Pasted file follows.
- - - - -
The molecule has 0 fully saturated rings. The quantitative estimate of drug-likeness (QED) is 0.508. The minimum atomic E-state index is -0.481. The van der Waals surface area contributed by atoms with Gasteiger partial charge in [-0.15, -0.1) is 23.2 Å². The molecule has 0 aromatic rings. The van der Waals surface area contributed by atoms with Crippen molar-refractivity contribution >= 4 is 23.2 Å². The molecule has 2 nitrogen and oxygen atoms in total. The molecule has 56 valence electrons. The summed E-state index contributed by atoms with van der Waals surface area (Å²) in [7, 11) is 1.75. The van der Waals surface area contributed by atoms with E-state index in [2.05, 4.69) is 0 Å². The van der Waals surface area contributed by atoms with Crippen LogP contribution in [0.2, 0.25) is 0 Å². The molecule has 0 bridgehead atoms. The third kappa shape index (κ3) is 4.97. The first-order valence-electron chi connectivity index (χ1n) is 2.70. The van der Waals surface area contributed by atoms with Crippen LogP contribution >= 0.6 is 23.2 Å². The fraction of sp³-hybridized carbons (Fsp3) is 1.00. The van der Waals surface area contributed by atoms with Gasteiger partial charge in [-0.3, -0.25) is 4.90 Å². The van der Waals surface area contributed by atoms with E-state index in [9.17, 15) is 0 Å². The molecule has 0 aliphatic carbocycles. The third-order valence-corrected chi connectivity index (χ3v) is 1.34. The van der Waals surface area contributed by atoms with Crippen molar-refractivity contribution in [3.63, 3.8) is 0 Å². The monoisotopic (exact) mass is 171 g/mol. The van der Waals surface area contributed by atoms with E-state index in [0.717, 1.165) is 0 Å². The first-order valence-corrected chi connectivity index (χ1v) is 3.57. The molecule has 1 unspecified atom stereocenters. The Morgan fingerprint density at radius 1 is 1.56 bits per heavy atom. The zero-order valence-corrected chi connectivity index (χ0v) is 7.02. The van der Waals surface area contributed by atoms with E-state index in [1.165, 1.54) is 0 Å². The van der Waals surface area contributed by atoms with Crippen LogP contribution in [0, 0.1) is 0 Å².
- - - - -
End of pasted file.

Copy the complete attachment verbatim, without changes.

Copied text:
The molecule has 0 fully saturated rings. The quantitative estimate of drug-likeness (QED) is 0.508. The minimum atomic E-state index is -0.481. The van der Waals surface area contributed by atoms with Gasteiger partial charge in [-0.15, -0.1) is 23.2 Å². The molecule has 0 aromatic rings. The van der Waals surface area contributed by atoms with Crippen molar-refractivity contribution >= 4 is 23.2 Å². The molecule has 2 nitrogen and oxygen atoms in total. The molecule has 56 valence electrons. The summed E-state index contributed by atoms with van der Waals surface area (Å²) in [7, 11) is 1.75. The van der Waals surface area contributed by atoms with E-state index in [2.05, 4.69) is 0 Å². The van der Waals surface area contributed by atoms with Crippen LogP contribution in [0.2, 0.25) is 0 Å². The molecule has 0 bridgehead atoms. The third kappa shape index (κ3) is 4.97. The first-order valence-electron chi connectivity index (χ1n) is 2.70. The van der Waals surface area contributed by atoms with Crippen LogP contribution >= 0.6 is 23.2 Å². The fraction of sp³-hybridized carbons (Fsp3) is 1.00. The van der Waals surface area contributed by atoms with Gasteiger partial charge in [-0.3, -0.25) is 4.90 Å². The van der Waals surface area contributed by atoms with E-state index in [9.17, 15) is 0 Å². The molecule has 0 aliphatic carbocycles. The third-order valence-corrected chi connectivity index (χ3v) is 1.34. The van der Waals surface area contributed by atoms with Crippen molar-refractivity contribution in [3.63, 3.8) is 0 Å². The monoisotopic (exact) mass is 171 g/mol. The van der Waals surface area contributed by atoms with E-state index in [0.717, 1.165) is 0 Å². The first-order valence-corrected chi connectivity index (χ1v) is 3.57. The molecule has 1 unspecified atom stereocenters. The Morgan fingerprint density at radius 1 is 1.56 bits per heavy atom. The zero-order valence-corrected chi connectivity index (χ0v) is 7.02. The van der Waals surface area contributed by atoms with E-state index in [1.165, 1.54) is 0 Å². The van der Waals surface area contributed by atoms with Crippen LogP contribution in [0, 0.1) is 0 Å².